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10
votes
8answers
4k views

In what dialects does “often” rhyme with “soften”?

I believe in most English dialects soften is pronounced without a t sound. In some dialects, often is similar, but in others a t sound is quite evident in often. I'm interested not only in which ...
21
votes
7answers
4k views

Is it true that iambic pentameter is “natural” to English? If so, why?

When I first read Dante's Divine Comedy in high school, I remember once being puzzled at what I thought were strained rhymes in the translation, and mentioned it to my English teacher. In reply, she ...
9
votes
7answers
10k views

What is an adjective for words that rhyme or sound similar?

You may say "node rhymes with toad", or "the words load and toad rhyme", but what about the relation of rhyming? The relation between "node" and "load" is purely ____ - they just sound similar. ...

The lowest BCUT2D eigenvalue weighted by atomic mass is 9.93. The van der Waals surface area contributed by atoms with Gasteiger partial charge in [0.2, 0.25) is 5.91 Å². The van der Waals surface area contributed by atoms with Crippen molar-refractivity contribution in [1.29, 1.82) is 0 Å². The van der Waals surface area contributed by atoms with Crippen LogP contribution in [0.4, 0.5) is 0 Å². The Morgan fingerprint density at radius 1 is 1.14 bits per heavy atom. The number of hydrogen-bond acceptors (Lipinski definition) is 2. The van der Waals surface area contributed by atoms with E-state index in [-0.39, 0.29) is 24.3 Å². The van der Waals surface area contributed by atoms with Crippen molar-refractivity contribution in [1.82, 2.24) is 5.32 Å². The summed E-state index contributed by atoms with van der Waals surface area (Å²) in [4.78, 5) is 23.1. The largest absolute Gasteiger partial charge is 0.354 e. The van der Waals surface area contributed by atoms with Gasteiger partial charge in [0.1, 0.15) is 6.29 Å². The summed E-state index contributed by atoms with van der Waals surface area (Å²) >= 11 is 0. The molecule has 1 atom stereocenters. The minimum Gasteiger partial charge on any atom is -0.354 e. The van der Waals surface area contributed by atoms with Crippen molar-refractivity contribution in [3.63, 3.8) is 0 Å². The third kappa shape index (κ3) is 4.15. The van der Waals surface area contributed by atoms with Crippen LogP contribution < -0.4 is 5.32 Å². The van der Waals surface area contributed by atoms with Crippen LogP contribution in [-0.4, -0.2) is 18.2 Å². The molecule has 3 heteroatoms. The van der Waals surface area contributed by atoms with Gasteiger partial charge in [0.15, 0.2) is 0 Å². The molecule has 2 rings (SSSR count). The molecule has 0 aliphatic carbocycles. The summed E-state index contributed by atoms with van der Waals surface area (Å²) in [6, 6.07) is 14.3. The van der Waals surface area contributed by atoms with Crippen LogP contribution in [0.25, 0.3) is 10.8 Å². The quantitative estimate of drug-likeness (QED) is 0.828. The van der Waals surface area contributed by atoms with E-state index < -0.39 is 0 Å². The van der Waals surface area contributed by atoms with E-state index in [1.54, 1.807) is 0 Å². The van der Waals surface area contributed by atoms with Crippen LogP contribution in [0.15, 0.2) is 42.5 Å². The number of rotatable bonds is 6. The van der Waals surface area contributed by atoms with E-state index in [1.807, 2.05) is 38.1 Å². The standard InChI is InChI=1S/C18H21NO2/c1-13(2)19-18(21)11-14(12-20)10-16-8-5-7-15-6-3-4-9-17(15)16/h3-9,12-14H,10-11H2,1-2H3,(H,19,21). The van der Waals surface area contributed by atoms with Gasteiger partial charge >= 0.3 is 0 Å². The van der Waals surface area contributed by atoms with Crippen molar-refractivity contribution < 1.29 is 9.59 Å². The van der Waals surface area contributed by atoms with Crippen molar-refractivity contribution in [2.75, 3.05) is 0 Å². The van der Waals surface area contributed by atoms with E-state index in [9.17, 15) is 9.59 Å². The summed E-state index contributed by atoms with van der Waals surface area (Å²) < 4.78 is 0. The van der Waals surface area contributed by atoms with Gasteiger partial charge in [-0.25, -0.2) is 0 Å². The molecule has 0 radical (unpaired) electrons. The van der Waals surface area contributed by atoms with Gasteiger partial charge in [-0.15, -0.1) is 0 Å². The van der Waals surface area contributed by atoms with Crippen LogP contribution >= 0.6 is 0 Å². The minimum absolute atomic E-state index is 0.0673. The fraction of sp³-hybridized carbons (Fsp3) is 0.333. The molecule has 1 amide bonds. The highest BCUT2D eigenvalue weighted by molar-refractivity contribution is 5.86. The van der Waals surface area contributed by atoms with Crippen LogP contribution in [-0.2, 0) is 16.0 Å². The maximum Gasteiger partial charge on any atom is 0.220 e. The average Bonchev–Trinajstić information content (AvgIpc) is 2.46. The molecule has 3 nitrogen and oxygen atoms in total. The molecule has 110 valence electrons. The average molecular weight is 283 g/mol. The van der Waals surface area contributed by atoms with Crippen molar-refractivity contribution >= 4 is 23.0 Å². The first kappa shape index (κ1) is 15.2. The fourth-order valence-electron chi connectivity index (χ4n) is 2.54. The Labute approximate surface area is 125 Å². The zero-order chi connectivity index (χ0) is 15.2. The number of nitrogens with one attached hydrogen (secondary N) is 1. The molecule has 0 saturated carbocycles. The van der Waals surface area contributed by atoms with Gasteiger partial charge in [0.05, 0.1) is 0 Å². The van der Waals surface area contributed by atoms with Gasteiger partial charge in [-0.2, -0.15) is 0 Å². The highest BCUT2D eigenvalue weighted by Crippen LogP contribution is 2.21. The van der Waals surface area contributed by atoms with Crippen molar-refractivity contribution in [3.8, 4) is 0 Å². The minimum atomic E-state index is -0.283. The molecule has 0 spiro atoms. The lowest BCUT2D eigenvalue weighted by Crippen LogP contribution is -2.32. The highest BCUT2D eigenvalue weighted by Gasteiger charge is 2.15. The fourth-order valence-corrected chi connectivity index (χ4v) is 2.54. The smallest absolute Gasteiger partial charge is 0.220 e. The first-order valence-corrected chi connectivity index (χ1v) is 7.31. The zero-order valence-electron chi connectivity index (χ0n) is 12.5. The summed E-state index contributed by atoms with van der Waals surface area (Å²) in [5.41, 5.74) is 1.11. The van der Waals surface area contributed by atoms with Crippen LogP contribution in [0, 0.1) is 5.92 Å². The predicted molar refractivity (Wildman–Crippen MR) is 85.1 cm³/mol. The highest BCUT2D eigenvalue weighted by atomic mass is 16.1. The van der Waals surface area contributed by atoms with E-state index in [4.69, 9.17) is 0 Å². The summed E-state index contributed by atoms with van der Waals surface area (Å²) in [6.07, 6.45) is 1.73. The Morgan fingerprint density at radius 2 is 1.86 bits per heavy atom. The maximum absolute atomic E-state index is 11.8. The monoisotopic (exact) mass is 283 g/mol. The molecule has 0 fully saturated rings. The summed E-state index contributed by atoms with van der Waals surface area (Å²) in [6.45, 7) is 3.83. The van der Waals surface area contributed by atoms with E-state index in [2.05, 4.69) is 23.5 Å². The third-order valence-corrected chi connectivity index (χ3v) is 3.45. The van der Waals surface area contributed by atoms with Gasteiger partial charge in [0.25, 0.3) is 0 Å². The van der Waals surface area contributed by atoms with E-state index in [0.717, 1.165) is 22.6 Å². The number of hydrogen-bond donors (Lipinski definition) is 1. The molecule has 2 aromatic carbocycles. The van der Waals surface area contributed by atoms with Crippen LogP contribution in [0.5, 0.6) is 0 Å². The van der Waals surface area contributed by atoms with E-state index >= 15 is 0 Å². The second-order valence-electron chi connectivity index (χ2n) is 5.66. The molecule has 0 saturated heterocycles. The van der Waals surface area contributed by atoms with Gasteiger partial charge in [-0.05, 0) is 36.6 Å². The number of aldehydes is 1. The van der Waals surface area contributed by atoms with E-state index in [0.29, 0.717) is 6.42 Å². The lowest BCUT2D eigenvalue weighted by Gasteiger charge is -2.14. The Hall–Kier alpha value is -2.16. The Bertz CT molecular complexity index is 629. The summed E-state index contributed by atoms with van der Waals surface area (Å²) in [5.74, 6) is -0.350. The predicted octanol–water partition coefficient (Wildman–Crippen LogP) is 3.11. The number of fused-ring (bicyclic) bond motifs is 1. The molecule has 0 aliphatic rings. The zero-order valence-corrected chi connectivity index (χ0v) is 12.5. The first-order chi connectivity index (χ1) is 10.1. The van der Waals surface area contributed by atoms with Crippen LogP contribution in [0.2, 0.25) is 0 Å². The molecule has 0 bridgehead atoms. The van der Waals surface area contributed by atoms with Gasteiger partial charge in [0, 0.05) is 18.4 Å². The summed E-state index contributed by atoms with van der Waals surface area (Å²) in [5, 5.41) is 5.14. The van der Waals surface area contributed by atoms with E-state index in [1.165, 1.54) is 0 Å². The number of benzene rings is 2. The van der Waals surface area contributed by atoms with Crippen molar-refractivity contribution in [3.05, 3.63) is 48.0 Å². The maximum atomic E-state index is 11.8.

9
votes
3answers
4k views

Online rhyme dictionary/rhyming resource that lists rhymes by vowel sound (assonance)

Anyone know of an online rhyming dictionary or rhyme resource that lists rhymes by vowel sound (assonance)? RhymeZone.com doesn't have such an option.
4
votes
4answers
866 views

What word is complimentary, but sounds like “chunky”?

For a discussion I'm having with a colleague, we're trying to think of complimentary words that sound ugly. Any that rhyme with chunky (or anything else for that matter).
10
votes
1answer
1k views

Rhyming conventions of Early Modern English

I was reading the poem "To His Coy Mistress" by Andrew Marvell when something struck me as odd. Let me quote two passages: Thou by the Indian Ganges' side Shouldst rubies find: I by the tide ...
39
votes
3answers
14k views

Why does “orange” rhyme with (almost) nothing in English?

Joel Spolsky asked what rhymes with orange. The official answer is, "Nothing," although a creative poet can get close by using half words, just the -nge part or resorting to place names and foreign ...